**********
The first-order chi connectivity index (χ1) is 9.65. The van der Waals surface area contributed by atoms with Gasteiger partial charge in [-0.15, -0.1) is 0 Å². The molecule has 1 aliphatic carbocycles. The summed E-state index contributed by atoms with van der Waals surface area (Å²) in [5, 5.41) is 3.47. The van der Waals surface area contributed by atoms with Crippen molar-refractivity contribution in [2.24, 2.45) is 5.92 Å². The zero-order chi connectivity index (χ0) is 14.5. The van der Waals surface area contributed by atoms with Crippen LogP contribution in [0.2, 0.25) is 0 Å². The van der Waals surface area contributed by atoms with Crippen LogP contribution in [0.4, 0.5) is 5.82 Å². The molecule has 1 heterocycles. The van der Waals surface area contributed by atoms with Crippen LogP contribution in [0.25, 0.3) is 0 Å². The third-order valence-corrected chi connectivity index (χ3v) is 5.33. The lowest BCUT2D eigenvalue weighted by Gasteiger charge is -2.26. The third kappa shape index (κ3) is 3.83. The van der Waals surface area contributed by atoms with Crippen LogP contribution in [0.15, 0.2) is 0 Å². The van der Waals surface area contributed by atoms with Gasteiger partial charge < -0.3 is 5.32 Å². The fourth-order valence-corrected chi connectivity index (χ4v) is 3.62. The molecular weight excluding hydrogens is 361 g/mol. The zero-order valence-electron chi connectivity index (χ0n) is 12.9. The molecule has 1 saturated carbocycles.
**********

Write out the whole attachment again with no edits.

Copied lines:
The first-order chi connectivity index (χ1) is 9.65. The van der Waals surface area contributed by atoms with Gasteiger partial charge in [-0.15, -0.1) is 0 Å². The molecule has 1 aliphatic carbocycles. The summed E-state index contributed by atoms with van der Waals surface area (Å²) in [5, 5.41) is 3.47. The van der Waals surface area contributed by atoms with Crippen molar-refractivity contribution in [2.24, 2.45) is 5.92 Å². The zero-order chi connectivity index (χ0) is 14.5. The van der Waals surface area contributed by atoms with Crippen LogP contribution in [0.2, 0.25) is 0 Å². The van der Waals surface area contributed by atoms with Crippen LogP contribution in [0.4, 0.5) is 5.82 Å². The molecule has 1 heterocycles. The van der Waals surface area contributed by atoms with Crippen LogP contribution in [0.25, 0.3) is 0 Å². The third-order valence-corrected chi connectivity index (χ3v) is 5.33. The lowest BCUT2D eigenvalue weighted by Gasteiger charge is -2.26. The third kappa shape index (κ3) is 3.83. The van der Waals surface area contributed by atoms with Crippen LogP contribution in [0.15, 0.2) is 0 Å². The van der Waals surface area contributed by atoms with Gasteiger partial charge < -0.3 is 5.32 Å². The fourth-order valence-corrected chi connectivity index (χ4v) is 3.62. The molecular weight excluding hydrogens is 361 g/mol. The zero-order valence-electron chi connectivity index (χ0n) is 12.9. The molecule has 1 saturated carbocycles.